Help organize an applescript list alphabetically

Hi there BTT commune =)

In every mac out there Opt + command + esc will give us a force quit application window but only for running horses, for other processes we will have to resort to activity monitor, sloth, htop, etc. (for something with a GUI) or go into a terminal and pid exterminate.

I found the following applescript (copy pasted, zero-code-hability) to be almost a perfect way to kill single or multiple running processes quick; only annoyance: list is not in alphabetical order.


Is there a way to make the list appear alphabetically ordered?


tell application "System Events"
	set listOfProcesses to get name of every process
	tell me to set selectedProcesses to choose from list listOfProcesses with multiple selections allowed
end tell
--The variable `selectedProcesses` will contain the list of selected items.
repeat with processName in selectedProcesses
	do shell script "/usr/local/bin/quit " & quoted form of processName
end repeat

Thank you and long live BTT!! :crossed_swords::tada:


10-Jun-2018) Edited to use Jon Stowell's polite Quit

set my text item delimiters to linefeed
tell application "System Events" to set P to the name of every process as text

set my text item delimiters to space
set sh to the contents of {¬
	"printf", quoted form of P, ¬
	"|", "sort -u"} as text
do shell script sh

set ProcessList to paragraphs of the result

set PIDs to {}

repeat with P in (choose from list ProcessList ¬
	with title ("Running Processes") ¬
	with prompt ("Select processes to kill:") ¬
	OK button name ("Quit") ¬
	multiple selections allowed true ¬
	without empty selection allowed)
	tell application "System Events" to set the end of PIDs to ¬
		the unix id of the process named P
end repeat

if PIDs = {} then return

set my text item delimiters to space
set sh to {"kill -s ABRT", PIDs} as text
do shell script sh

NEVERMIND, found the muting switch =)

defaults write DialogType none

That's awesome and super helpfu @CJK , thanks.

When I run the script I get the alphabetically ordered list (divided in two, maybe some are bkgd or system processes and the others active ones, dunno, it is perfectly fine) from which I can select one or several processes to be killed.
The only annoyance is that differently from the other script this one produces a "APP XX quit unexpectedly" dialog. Firstly, what can I change not to have to deal with these? If nothing can be done, are there some system settings to mute these warnings.

Merci bien

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Well done for finding the defaults setting.

I was going to suggest using kill by itself with no signal name, i.e. removing -s ABRT. Despite the name of the command, I believe kill by default gets apps to quit politely where possible, and therefore, often doesn’t produce an alert.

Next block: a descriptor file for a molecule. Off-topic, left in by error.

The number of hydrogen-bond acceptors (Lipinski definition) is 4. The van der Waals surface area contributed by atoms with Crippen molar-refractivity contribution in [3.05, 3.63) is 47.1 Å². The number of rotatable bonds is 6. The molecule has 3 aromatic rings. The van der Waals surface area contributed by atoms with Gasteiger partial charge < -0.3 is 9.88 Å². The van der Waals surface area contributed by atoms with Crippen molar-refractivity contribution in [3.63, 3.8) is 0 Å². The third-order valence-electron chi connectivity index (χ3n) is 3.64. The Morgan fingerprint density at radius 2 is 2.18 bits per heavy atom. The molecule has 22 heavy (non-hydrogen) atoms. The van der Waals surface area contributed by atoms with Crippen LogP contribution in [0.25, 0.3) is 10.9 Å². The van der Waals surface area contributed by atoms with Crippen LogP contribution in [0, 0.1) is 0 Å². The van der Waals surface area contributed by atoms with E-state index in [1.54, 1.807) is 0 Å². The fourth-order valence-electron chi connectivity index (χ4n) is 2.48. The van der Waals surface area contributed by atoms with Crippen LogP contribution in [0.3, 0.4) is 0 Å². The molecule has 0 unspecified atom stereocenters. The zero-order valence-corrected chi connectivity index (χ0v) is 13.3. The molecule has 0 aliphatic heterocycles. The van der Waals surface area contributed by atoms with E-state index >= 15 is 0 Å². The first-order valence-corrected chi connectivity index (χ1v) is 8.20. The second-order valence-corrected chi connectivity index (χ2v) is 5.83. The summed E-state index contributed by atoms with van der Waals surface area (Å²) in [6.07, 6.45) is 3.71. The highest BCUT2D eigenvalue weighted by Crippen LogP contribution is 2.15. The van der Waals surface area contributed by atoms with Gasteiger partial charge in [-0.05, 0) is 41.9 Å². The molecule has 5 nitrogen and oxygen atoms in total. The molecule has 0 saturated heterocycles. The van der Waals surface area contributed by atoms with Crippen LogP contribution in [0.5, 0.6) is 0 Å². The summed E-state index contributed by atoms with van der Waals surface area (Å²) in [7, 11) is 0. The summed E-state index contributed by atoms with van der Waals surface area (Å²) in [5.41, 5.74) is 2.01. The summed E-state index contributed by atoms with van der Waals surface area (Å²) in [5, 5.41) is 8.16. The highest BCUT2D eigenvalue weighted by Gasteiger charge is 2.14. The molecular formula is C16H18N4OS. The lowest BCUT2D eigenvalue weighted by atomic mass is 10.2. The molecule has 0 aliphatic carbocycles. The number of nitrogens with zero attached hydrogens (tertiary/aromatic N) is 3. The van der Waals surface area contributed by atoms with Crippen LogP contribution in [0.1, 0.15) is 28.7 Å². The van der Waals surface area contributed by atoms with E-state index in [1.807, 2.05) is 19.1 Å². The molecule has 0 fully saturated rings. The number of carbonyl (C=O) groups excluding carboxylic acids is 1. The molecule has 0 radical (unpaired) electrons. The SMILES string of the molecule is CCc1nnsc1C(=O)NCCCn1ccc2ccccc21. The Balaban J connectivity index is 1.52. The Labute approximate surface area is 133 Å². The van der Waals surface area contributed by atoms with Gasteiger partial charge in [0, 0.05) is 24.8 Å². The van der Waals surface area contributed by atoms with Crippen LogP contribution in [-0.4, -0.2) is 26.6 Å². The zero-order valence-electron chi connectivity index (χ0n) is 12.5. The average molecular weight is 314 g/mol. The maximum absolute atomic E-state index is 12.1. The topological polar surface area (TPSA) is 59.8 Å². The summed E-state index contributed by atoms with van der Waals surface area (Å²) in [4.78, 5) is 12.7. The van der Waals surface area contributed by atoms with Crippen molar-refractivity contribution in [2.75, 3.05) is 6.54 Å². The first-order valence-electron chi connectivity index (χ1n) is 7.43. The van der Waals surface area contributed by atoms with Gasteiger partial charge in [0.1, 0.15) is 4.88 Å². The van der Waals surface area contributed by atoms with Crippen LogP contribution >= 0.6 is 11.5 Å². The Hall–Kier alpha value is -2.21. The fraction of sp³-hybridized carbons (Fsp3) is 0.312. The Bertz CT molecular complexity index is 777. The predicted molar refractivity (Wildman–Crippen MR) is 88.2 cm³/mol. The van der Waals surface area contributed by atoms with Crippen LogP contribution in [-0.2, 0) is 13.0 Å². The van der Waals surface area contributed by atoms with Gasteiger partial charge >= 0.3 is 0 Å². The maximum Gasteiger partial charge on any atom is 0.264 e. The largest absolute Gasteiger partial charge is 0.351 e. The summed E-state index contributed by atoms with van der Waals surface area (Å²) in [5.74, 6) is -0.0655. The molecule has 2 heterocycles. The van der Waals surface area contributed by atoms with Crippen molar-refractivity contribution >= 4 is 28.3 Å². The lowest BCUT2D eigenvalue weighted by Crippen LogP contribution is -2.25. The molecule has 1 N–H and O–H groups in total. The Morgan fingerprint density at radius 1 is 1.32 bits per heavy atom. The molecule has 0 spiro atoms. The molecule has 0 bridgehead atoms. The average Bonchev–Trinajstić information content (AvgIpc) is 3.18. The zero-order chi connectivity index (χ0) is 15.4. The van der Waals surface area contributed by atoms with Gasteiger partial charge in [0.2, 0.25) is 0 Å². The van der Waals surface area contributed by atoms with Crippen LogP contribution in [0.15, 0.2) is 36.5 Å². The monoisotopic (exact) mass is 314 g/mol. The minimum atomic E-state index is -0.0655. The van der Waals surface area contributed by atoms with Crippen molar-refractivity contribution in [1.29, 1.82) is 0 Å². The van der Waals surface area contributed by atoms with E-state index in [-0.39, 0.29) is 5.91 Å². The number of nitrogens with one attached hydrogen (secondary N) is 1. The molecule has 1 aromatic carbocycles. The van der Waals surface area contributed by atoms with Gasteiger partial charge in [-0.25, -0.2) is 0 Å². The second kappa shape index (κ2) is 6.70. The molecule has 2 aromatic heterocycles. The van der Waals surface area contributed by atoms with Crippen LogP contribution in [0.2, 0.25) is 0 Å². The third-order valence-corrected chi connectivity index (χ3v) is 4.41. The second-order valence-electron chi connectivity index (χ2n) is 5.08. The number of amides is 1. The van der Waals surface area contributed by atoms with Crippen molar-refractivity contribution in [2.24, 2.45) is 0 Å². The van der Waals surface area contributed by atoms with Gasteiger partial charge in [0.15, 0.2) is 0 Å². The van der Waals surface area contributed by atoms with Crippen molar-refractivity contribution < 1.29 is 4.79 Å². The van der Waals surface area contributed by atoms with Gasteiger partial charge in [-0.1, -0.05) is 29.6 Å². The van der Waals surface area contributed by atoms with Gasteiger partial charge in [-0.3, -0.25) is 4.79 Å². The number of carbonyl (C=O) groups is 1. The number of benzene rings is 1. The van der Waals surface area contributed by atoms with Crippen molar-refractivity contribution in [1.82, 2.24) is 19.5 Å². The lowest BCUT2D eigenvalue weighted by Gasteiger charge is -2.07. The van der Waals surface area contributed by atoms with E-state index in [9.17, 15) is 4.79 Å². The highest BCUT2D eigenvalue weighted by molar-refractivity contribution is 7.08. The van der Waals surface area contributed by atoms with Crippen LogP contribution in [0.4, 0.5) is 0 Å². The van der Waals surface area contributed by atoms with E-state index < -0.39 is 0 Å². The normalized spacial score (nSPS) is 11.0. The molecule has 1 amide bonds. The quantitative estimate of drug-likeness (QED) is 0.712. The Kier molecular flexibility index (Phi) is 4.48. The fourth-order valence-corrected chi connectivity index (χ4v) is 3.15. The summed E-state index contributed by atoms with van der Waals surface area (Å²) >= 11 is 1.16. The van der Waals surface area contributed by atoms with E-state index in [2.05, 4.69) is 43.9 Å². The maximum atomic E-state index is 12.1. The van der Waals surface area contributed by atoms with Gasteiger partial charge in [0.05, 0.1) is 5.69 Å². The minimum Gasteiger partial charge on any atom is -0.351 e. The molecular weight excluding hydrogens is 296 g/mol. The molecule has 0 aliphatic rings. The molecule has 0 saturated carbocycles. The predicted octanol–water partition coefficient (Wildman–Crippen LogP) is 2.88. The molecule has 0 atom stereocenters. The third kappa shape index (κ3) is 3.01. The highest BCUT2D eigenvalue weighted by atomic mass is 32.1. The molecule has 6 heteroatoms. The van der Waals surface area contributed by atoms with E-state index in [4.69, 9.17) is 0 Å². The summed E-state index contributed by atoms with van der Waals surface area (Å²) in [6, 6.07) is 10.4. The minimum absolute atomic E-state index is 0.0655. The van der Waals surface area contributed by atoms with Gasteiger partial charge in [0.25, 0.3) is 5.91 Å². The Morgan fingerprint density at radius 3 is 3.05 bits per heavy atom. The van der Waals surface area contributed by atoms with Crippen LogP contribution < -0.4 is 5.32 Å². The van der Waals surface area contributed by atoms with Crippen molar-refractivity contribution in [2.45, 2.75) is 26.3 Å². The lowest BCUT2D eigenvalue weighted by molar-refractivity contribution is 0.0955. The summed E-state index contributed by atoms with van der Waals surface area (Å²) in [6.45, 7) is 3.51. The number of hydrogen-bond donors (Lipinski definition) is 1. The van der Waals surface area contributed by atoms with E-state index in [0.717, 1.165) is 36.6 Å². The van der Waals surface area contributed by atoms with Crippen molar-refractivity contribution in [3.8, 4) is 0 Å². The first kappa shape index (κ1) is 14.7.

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Do the ones that come at the end all start with a capital letter ?

If you want to change this, replace sort -u with sort -du, which gives the letter "A" and the letter "a" equal priority.

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Yeah, that seems like a more sensible approach, as I'd like to keep being noticed when a process quits unexpectedly :+1: Super!


Do the ones that come at the end all start with a capital letter ?

Actually the ones at the beginning.

If you want to change this, replace sort -u with sort -du , which gives the letter "A" and the letter "a" equal priority.

sort -du doesn't seem to achieve intended result, list still divided

Abusing of your knowledge and patience, if in a similar script if I wanted to quit and then relaunch the app how would I proceed after do shell script sh ... I've found that a ps -p { then the PID} -o comm= will get the path of the given PID's process, but I have no idea how to implement that; monkey with an spectrometer trying to open a beer can :stuck_out_tongue:

Apologies. It's sort -uf

You wouldn't be able to do it using ps or its PID, because once the app has been terminated, it won't have a PID anymore and won't show up in ps.

Therefore, you need to know the name of the application (or its process name) in order to launch it again. For example, to launch iTunes from Terminal, you'd type:

open -a iTunes

which can be put into an AppleScript inside the do shell script command:

do shell script "open -a iTunes"

However, there's no need to use do shell script. AppleScript can do this natively:

activate application "iTunes"
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sort -uf does it perfectly, now the alphabetic order is 100% true =)

Regarding the relaunch, yeah that seems logical, not running = no PID :stuck_out_tongue: